Contrast that with Dogs in the Vineyard, where you play a Dog - essentially, a cross between a Marshal and an Inquisitor, out to protect people from the results of their sins.  Set in the Western-feeling area known as Deseret.

Last night, we played Motobushido, where you play a motorcycle-riding samurai who was a member of the losing side in a recent war.  As part of character generation, you decide what the war was - how long ago it was, what it was about, and what the results were.  Our GM (or, sensei, as the game terms him) was none other than the designer himself.

Having read the playtest documents, I was pretty clear on what the game was about. In fact, it spells it out in the first few pages, "This is a game about death," it says.  It explicitly spells that out.  The paragraph continues, "The true motobushi lives his life and performs his tasks as if he is already dead, and thus has nothing to fear from the spilling of his own life’s blood. The mechanics of this game allow seven possible ways for your motobushi to die, all of which you can easily prevent, but none of which you should actively avoid."

I'd say that spells out pretty quickly what the game is about. But the fact that the GM was also the designer was an additional bonus.

A lot was chopped - in part because we were chatty and sociable and had a good time outside of the game - but we got a feel for the mood of the game (and with an RPG, sometimes the mood is the important thing).

... and the Red Right Hands will probably appear in some form in the next post-Apocalyptic game I run.  I think they could even fit nicely into Apocalypse World.

Wednesday, May 01, 2013


My wife read this morning's post, and said, "I like the post, but I don't see what the treasure hunt metaphor has to do with Torchbearer."

My first introduction to Torchbearer was this article.

The key paragraphs for me read as follows:
Actually, Torchbearer is a pretty excellent description of what the new game is all about: resource management in the dark depths of “improbable ruins.”

Each torch you carry burns out in a set length of time. Each flask of lantern oil takes up precious space in your pack.

On the character sheet, both your hands are accounted for. What each hand is holding is marked down. Every tiny detail of your encumbrance, from the food in your pack to the shield on your arm, is an important factor in determining your character’s survival.
In other words, "How deep can you go before you can't come back?" Or "At what point does the possibility of treasure outweigh the difficulty of escape?"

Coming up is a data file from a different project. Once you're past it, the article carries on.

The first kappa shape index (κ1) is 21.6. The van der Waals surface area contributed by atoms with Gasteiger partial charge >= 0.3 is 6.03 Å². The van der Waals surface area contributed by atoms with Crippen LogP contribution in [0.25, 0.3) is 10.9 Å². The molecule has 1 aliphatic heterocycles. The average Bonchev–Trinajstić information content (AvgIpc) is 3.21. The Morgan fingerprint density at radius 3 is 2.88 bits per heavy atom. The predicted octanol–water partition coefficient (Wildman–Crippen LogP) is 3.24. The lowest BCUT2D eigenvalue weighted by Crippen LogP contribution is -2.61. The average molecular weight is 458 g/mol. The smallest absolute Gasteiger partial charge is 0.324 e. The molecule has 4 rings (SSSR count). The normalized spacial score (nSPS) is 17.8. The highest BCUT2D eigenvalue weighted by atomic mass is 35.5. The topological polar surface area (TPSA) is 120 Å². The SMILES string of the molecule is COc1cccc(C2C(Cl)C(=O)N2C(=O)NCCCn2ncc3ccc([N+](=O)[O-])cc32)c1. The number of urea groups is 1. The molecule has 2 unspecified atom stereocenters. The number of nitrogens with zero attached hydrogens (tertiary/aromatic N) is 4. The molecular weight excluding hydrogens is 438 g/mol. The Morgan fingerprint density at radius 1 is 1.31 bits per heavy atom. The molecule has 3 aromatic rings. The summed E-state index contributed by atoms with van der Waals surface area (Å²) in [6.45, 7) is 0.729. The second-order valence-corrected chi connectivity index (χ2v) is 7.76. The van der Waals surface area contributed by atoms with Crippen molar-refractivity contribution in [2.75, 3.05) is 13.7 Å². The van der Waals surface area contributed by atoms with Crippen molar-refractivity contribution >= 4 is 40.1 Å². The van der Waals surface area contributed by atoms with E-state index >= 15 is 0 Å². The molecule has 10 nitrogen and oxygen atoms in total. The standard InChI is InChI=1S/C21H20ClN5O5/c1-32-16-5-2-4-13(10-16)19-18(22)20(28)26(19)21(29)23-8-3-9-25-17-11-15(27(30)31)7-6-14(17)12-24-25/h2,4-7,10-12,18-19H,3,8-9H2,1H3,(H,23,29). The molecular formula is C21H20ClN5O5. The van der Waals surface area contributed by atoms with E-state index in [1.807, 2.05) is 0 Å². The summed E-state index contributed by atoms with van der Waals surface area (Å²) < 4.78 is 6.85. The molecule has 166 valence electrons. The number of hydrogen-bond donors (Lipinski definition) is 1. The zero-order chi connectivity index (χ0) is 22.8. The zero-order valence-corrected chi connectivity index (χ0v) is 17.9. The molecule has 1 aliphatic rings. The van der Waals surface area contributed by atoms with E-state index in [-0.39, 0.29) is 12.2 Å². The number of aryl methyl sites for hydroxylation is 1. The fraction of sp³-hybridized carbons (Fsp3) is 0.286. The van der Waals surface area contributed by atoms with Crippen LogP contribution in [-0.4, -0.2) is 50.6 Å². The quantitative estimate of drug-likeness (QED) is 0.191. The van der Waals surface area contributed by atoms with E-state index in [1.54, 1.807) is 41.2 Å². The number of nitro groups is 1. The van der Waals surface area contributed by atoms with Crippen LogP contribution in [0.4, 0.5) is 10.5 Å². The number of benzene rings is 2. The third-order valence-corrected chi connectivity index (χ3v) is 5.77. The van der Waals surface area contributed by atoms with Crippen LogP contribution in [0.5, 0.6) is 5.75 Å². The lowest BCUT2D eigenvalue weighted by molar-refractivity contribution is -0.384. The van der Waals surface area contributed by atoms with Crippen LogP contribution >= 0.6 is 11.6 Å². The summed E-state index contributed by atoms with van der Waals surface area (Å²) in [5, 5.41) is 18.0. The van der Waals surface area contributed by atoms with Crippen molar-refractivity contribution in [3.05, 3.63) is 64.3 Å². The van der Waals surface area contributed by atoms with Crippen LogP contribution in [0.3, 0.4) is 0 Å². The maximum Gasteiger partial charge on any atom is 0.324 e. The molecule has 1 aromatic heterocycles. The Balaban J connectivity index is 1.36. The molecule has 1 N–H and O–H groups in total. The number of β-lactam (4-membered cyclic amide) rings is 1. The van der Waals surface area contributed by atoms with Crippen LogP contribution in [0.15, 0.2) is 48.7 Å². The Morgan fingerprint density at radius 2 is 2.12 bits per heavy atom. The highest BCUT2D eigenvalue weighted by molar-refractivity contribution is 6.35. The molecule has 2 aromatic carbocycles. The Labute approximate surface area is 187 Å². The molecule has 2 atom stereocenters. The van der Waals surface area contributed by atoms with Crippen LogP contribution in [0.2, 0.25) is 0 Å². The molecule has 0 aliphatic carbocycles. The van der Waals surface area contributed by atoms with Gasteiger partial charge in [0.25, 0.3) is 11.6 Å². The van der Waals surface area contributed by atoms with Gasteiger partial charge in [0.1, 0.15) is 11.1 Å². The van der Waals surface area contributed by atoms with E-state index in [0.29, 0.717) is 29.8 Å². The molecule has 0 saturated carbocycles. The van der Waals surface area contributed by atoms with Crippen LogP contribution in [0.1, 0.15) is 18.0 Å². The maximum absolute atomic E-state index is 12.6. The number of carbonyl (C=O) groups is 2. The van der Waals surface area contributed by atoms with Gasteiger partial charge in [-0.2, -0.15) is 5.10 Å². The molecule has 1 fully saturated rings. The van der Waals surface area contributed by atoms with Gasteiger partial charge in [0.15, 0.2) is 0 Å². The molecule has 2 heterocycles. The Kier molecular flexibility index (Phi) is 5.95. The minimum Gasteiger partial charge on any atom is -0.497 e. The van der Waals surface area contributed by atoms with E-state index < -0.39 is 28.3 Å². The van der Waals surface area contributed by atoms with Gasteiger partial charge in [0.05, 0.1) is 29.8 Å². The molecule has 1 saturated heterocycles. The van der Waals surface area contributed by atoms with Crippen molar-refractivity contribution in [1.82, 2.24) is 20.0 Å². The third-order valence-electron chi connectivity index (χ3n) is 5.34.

Dangerous Places

I'm learning more and more just how dangerous used bookstores can be for me.

Near my office is a Half-Price Books.  It's a very very dangerous place - in no small part because I keep finding things which are on my list.

As I'm sure you know, I am a collector of game books.  Not just for use, but because I love reading them. And because, when I decide to create my own game, I think a breadth of knowledge is a good thing.  Even bad games usually contain at least one good idea.

The HPB near my office is quite different from most.  The first time I was there, I was wearing my "Body By Gygax" T-shirt.  "You know," the woman behind the counter told me, "His son is in every now and again." Now, I don't know if she was right or wrong - but it's a good feeling.  And it'd explain some of my finds there. Because someone who knows their gaming keeps dropping rare books off there.

Moreso than at the other HPB locations in the area, although I keep finding gems there, too.

In the last two months, I have found Chaosium's Ringworld RPG (including the Ringworld Companion) in absolutely beautiful condition.  Prior to reading the game, I'm re-reading the novel on which it is based.  Also on the shelf at the time was a copy of SPI's Universe, which I have been curious about for years - but I couldn't afford both. There were a few other rare box sets there, too.

Earlier today, I went back to get Universe and found the Dangerous Journeys RPG in a slipcover box labelled the "Mythus Presentation Set."  It has five books (some of which are rare on their own). and it's in - again - beautiful condition.  I don't know if the shrink wrap is original or not, but the books are in great shape.  Universe was gone, and so were the other rare boxes that had been there in an earlier visit.

Last weekend, I found a copy of Mechanoids at a different HPB.  I'm not fond of Palladium Books' system, but Kevin Siembieda often has some fascinating ideas for his settings. And I'm more than willing to buy them second-hand (because I don't wish to support the company - but that's another rant for another time). I also managed to track down a copy of The Extraordinary Adventures of Baron Munchausen (the Hogshead version), which replaces a copy I lost close to a decade ago.

A weekend or two from now, I'm going to Powell's in Portland OR.  Those of you who, like me, are People of the Book probably already know about Powell's, even if you haven't actually been there. I'm of the opinion that it should be visited by book people (much as gamers should visit GenCon).

I have a separate savings account just for things like this. But that doesn't make it any less dangerous to my wallet.  But the the danger of emptying my wallet is often worth it for me.

I wonder, then, if this bit of fishing out a single treasure from a dungeon full of dross is what drives adventurers forward in Old-School dungeon-crawling games.  It's entirely possible that the ancient ruin has already been picked over by other adventurers and graverobbers.  It's likely, even, given the age of the ruins. But sometimes - just once in a blue moon - you'll find that Ring of Regeneration in a pile of rags. Or you'll find a scroll for a spell you lack that is less-decayed than the rest of the library.

It's up to you to decide if it's worth the risk of gathering nothing.

And that, by the way, is one reason I'm looking forward to Luke Crane's Torchbearer project on Kickstarter (which is another modern-ish source of potential treasure fraught with disappointment), which should go live a few hours after this post does.